If you have ever worked with a data scientist you’ve probably witnessed the outpouring of snark and dismissal that comes at the mere mention of a pie chart. I myself once rolled my eyes so hard I saw my brain… But what could possibly be so egregious about the humble pie? Why do data practitioners loathe it so? Is it aesthetics? Is it a lack of coolness?
In one word: Utility.
Shapes and perception
Let’s talk about Stevens’s Psychophysical Power Law. I love talking about it mostly because I like to sound important. But also I talk about it because it provides an excellent guide for the right shapes to use when designing data visuals.
Stevens’s Law shows how large we perceive shapes to be as they grow by a given proportion (Wikipedia, fetched on 1 Dec 2018). Strictly speaking it is about all stimuli, not just shapes.
In the plot above the horizontal axis shows the actual magnitude proportion of two shapes, while the vertical axis maps human perception of this magnitude. For example, a value of 4 on the horizontal axis denotes that one line is four times longer than another line. This reality maps one-to-one to human perception.
This makes for a fun experiment that you can bring home or to the office: show your pals two lines and ask them to estimate how much longer one is compared to the other. The consensus number will be very close to the real scaling factor. Then repeat for the area of a circle: I guarantee that your friends will not guess right.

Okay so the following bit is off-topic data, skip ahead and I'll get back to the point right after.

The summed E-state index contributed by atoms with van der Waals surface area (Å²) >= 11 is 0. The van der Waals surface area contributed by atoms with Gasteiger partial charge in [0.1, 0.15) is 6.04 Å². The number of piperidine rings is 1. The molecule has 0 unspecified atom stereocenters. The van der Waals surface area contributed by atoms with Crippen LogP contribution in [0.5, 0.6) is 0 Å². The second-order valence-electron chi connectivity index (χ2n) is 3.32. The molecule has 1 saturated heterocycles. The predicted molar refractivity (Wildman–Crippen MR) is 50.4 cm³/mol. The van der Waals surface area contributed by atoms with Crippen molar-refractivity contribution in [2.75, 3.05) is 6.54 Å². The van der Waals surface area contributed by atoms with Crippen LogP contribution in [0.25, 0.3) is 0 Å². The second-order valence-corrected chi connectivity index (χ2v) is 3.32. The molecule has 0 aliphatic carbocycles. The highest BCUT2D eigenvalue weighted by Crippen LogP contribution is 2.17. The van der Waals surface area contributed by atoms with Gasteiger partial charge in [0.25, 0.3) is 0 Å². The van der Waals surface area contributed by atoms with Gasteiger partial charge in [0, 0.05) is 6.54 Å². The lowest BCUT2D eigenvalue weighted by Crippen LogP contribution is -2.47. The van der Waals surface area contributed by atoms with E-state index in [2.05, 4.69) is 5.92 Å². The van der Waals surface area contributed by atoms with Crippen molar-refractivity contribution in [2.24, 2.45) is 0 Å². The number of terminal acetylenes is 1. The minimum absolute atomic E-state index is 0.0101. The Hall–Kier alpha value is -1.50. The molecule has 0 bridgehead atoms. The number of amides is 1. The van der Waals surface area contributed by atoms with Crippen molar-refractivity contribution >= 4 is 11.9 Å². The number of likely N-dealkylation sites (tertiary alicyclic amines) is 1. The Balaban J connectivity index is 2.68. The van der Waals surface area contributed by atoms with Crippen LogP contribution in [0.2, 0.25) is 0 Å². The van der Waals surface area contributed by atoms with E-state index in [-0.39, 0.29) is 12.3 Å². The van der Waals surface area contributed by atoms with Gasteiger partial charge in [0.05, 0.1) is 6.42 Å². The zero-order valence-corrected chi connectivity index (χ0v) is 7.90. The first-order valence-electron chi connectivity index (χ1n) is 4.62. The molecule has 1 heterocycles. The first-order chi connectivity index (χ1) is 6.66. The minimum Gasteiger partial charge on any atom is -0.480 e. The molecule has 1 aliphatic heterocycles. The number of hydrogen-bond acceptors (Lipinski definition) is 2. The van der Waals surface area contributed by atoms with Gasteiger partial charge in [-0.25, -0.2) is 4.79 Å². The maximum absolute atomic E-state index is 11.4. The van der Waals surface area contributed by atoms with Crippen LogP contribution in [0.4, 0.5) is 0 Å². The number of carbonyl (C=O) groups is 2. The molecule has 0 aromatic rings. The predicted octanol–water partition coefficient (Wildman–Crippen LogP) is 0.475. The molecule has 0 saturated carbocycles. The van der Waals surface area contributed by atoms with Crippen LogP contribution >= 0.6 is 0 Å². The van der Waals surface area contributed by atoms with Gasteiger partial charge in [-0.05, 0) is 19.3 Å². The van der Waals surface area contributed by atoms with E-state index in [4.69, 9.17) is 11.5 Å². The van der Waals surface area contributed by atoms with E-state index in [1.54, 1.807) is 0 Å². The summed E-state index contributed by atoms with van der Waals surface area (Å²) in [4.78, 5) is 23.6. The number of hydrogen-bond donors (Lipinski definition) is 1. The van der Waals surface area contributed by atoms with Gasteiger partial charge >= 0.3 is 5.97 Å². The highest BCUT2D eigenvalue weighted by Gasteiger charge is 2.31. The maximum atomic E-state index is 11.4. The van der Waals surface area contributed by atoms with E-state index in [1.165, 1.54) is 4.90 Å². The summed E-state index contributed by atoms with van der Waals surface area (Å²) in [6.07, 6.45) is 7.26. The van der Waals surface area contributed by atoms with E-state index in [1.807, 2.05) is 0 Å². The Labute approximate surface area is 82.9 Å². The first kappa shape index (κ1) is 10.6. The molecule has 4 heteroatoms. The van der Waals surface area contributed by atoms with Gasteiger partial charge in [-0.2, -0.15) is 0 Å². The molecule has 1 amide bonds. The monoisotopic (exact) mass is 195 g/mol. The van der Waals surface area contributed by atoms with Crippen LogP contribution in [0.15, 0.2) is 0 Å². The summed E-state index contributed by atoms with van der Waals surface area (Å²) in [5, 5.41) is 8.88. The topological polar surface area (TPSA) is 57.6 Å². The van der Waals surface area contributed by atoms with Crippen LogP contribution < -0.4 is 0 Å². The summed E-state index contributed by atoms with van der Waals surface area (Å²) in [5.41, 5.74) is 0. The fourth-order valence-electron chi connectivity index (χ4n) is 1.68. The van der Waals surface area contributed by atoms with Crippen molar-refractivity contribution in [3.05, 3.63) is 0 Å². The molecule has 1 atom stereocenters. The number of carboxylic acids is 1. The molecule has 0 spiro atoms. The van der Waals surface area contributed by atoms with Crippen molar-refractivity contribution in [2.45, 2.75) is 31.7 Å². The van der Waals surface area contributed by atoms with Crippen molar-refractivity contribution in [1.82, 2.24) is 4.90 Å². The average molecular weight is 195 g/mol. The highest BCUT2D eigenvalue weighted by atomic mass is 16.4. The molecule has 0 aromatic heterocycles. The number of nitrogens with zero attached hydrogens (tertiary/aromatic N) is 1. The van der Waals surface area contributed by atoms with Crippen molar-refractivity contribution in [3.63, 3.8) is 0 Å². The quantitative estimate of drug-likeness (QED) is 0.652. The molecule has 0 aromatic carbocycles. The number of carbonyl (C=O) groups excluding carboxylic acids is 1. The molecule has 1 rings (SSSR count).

(The electric shock line is offered for illustration only. Please do not apply electric shocks to your pals or colleagues. Do not attempt without adult/managerial supervision).
Eat your pie and plot a bar chart
This experiment demonstrates a fundamental limitation in our perception: when it comes to parsing visual information some shapes are easier to interpret than others. When we design plots we need to circumnavigate these limitations by carefully choosing shapes—called glyphs in the vis biz.
A pie chart may look as cute as a button but ultimately its shape works against the message it tries to convey. So where does that leave us?
I have already hinted that lines are easier to interpret than circles. Let’s contrast the two designs: I have fetched some OECD data of the breakdown in size of small businesses–a specification that is likely to be executed through a pie chart.
While the intrinsic shape of a bar plot is not as pleasing to most eyes as a pie, bars offer some real advantages. They provide an intuitive left-to-right or right-to-left sorting, and they require minimal annotation to convey relative magnitude. With the addition of gridlines perpendicular to the stretch of the bars (i.e., horizontal lines for vertical bars) we get a great help in interpreting the relative length of separated bars. In this case I have made the bars slightly opaque to reveal the gridlines.
Bar plots also allow the conveyance of more info: in this case we have absolute numbers on the y-axis as well as the intuitive relative breakdown. And because we have axes we can label them in an orderly fashion. Crucially for the design process they can be customised to a greater extent than a pie chart.
Try out a bar chart next time your plotting tool recommends a pie!